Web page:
At 02:04 UTC on May 4 or 1:04 p.m. Vanuatu local time (10:04 p.m. EDT on May 3) NASA-NOAA’s Suomi NPP satellite saw Donna’s center of circulation just northeast of Vanuatu’s northernmost islands. Credit: NOAA / NASA Goddard MODIS Rapid Response Team NASA found that Tropical Cyclone Donna is generating heavy rainfall as the storm is forecast to move over Vanuatu in the Southern Pacific Ocean.Tropical Cyclone Donna formed in the South Pacific Ocean northeast of Vanuatu On May 2, 2017 at 1800 UTC. Vanuatu is made up of about 80 islands that covers about 808 miles or 1,300 kilometers. At 1521 UTC (11:21 a.m. EDT), a few hours before the storm formed, the Global Precipitation Measurement Mission or GPM core observatory satellite passed above that area and analyzed the rainfall occurring in the new storm. GPM is a joint mission between NASA and the Japanese space agency JAXA.
GPM’s Microwave Imager (GMI) instrument provided a clear view of the rainfall associated with the forming tropical cyclone. GMI revealed that an intense rain band was wrapping into the center of the forming tropical cyclone from the northern side. GMI data indicated that precipitation in one of these intense rain bands was falling at a rate of over 53 mm (~2 inches) per hour.
Another instrument that flies aboard GPM called GPM’s Dual-Frequency Precipitation Radar (DPR) 151.9 miles/245 km wide swath covered an area to the west of the forming tropical cyclone’s center. DPR found that rain was falling at a rate of almost 2.8 inches or 72 mm per hour within scattered showers in that area. DPR also indicated that a few storm tops in the area west of the forming tropical cyclone reached altitudes above 7.7 miles or 11.52 km high.The video will load shortlyOn May 2, GPM saw Donna’s rainfall in some rain bands falling at a rate of over 53 mm (~2 inches) per hour. GPM also saw a few storm tops in the area west of the forming tropical cyclone reached altitudes above 11.52 km (7.1 miles). Credit: NASA/JAXA, Hal PierceAt 02:04 UTC on May 4 or 1:04 p.m. Vanuatu local time (10:04 p.m. EDT on May 3) the Visible Infrared Imaging Radiometer Suite (VIIRS) instrument aboard NASA-NOAA’s Suomi NPP satellite provided a visible-light image when it passed over Vanuatu. The image showed the center of circulation just northeast of the northernmost islands. Powerful bands of thunderstorms circled the center of circulation and a large band of thunderstorms extended south over many of the islands.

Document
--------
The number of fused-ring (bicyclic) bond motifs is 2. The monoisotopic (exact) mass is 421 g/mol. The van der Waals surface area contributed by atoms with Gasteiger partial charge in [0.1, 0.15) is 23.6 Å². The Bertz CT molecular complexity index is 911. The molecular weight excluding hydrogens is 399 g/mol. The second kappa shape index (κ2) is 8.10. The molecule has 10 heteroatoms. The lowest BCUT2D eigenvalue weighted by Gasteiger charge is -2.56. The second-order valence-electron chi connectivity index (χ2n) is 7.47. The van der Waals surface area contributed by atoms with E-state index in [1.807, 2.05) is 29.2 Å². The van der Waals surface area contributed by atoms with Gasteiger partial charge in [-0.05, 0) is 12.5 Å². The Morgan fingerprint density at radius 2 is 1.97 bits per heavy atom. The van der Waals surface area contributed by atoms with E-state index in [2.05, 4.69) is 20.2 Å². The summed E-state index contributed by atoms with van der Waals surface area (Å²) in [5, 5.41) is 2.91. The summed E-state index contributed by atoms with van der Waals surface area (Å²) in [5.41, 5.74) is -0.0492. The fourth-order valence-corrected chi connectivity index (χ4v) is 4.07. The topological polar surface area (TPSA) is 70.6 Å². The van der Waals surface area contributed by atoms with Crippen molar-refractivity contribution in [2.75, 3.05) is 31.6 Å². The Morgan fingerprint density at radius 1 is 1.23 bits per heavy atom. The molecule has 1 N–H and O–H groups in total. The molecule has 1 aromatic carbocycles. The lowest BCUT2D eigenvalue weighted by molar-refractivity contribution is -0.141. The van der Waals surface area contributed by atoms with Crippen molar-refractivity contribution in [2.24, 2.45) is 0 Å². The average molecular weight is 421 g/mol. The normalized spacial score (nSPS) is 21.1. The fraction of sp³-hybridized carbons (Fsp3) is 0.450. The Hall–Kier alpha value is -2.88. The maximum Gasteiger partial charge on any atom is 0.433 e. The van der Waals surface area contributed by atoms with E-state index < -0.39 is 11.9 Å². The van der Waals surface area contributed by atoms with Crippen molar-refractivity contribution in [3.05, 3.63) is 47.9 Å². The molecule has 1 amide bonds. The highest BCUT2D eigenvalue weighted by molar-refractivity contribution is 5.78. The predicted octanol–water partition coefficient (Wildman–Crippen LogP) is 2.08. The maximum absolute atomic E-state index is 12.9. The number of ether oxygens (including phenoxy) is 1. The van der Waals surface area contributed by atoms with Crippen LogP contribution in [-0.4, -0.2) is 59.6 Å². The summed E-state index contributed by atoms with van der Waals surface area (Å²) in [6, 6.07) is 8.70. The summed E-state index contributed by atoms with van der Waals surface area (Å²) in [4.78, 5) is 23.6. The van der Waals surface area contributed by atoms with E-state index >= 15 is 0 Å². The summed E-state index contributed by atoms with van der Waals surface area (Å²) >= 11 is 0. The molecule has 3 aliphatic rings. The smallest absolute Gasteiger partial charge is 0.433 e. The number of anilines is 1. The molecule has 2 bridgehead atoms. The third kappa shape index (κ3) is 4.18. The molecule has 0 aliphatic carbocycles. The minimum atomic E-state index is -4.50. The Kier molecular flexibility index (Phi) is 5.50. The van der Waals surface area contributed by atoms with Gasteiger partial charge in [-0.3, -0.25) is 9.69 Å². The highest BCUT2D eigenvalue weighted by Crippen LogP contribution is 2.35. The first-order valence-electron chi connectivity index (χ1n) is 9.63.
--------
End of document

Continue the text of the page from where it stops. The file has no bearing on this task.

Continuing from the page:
Tropical Cyclone Warning Number 11 issued by the Vanuatu Meteorology and Geo-Hazards Department (VMGD) at 12 a.m. local time on Friday, May 5 (11 a.m. EDT/US on May 4) includes Torba, Penama, Sanma and Malampa.
At 11:00 p.m. local time May 5 (10 a.m. EDT/U.S.) Tropical Cyclone Donna was located at 12.4 degrees south latitude and 167.3 degrees east longitude. That’s about 77.6 miles/125 km northeast of Torres and 102.5 miles/165 km north of Vanua Lava. The system is moving in a west direction at 9.3 mph/15 kph. The central pressure of the system is estimated at 966 millibars. Winds close to the center are estimated at 80 mph/130 kph. On May 2, GPM saw Donna’s rainfall in some rain bands falling at a rate of over 53 mm (~2 inches) per hour. GPM also saw a few storm tops in the area west of the forming tropical cyclone reached altitudes above 11.52 km (7.1 miles). Credit: NASA/JAXA, Hal Pierce For updated forecasts and local effects, visit the VMGD website: http://www.vmgd.gov.vu
The Joint Typhoon Warning Center (JTWC) predicts that tropical cyclone Donna will intensify while moving southwestward toward Vanuatu. Donna’s maximum sustained winds are expected to be about 95 knots (109 mph) as Donna gets close to the northern islands of Vanuatu on May 5, 2017. Tropical cyclone Donna is then expected to batter the islands with maximum sustained winds increasing to 110 knots (127 mph) as its track curves toward the south-southeast.
Explore further:Suomi NPP spots formation of Tropical Cyclone Donna
Provided by:NASA’s Goddard Space Flight Center